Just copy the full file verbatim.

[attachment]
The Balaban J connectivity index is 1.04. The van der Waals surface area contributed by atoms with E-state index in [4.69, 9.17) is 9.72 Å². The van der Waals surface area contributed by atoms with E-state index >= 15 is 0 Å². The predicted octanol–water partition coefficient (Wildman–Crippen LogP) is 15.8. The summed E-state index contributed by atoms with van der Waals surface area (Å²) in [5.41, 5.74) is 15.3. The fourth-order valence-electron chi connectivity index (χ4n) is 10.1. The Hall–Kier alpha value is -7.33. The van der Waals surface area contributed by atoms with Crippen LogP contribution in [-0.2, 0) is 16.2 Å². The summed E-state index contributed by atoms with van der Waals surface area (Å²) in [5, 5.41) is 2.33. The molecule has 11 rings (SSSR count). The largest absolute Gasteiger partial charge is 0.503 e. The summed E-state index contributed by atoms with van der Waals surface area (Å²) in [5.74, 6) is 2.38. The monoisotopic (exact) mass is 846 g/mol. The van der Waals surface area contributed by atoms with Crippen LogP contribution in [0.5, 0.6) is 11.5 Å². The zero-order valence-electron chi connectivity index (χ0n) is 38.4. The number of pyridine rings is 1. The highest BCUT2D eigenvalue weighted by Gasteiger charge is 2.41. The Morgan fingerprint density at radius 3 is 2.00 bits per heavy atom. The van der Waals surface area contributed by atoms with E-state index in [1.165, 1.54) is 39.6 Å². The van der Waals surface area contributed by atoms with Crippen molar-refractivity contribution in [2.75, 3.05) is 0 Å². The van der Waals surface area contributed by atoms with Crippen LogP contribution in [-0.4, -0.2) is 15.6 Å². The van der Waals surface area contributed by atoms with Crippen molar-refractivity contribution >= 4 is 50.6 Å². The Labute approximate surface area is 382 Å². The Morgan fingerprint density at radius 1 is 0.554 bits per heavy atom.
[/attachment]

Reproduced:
The Balaban J connectivity index is 1.04. The van der Waals surface area contributed by atoms with E-state index in [4.69, 9.17) is 9.72 Å². The van der Waals surface area contributed by atoms with E-state index >= 15 is 0 Å². The predicted octanol–water partition coefficient (Wildman–Crippen LogP) is 15.8. The summed E-state index contributed by atoms with van der Waals surface area (Å²) in [5.41, 5.74) is 15.3. The fourth-order valence-electron chi connectivity index (χ4n) is 10.1. The Hall–Kier alpha value is -7.33. The van der Waals surface area contributed by atoms with Crippen LogP contribution in [-0.2, 0) is 16.2 Å². The summed E-state index contributed by atoms with van der Waals surface area (Å²) in [5, 5.41) is 2.33. The molecule has 11 rings (SSSR count). The largest absolute Gasteiger partial charge is 0.503 e. The summed E-state index contributed by atoms with van der Waals surface area (Å²) in [5.74, 6) is 2.38. The monoisotopic (exact) mass is 846 g/mol. The van der Waals surface area contributed by atoms with Crippen LogP contribution in [0.5, 0.6) is 11.5 Å². The zero-order valence-electron chi connectivity index (χ0n) is 38.4. The number of pyridine rings is 1. The highest BCUT2D eigenvalue weighted by Gasteiger charge is 2.41. The Morgan fingerprint density at radius 3 is 2.00 bits per heavy atom. The van der Waals surface area contributed by atoms with E-state index in [1.165, 1.54) is 39.6 Å². The van der Waals surface area contributed by atoms with Crippen molar-refractivity contribution in [2.75, 3.05) is 0 Å². The van der Waals surface area contributed by atoms with Crippen LogP contribution in [-0.4, -0.2) is 15.6 Å². The van der Waals surface area contributed by atoms with Crippen molar-refractivity contribution >= 4 is 50.6 Å². The Labute approximate surface area is 382 Å². The Morgan fingerprint density at radius 1 is 0.554 bits per heavy atom.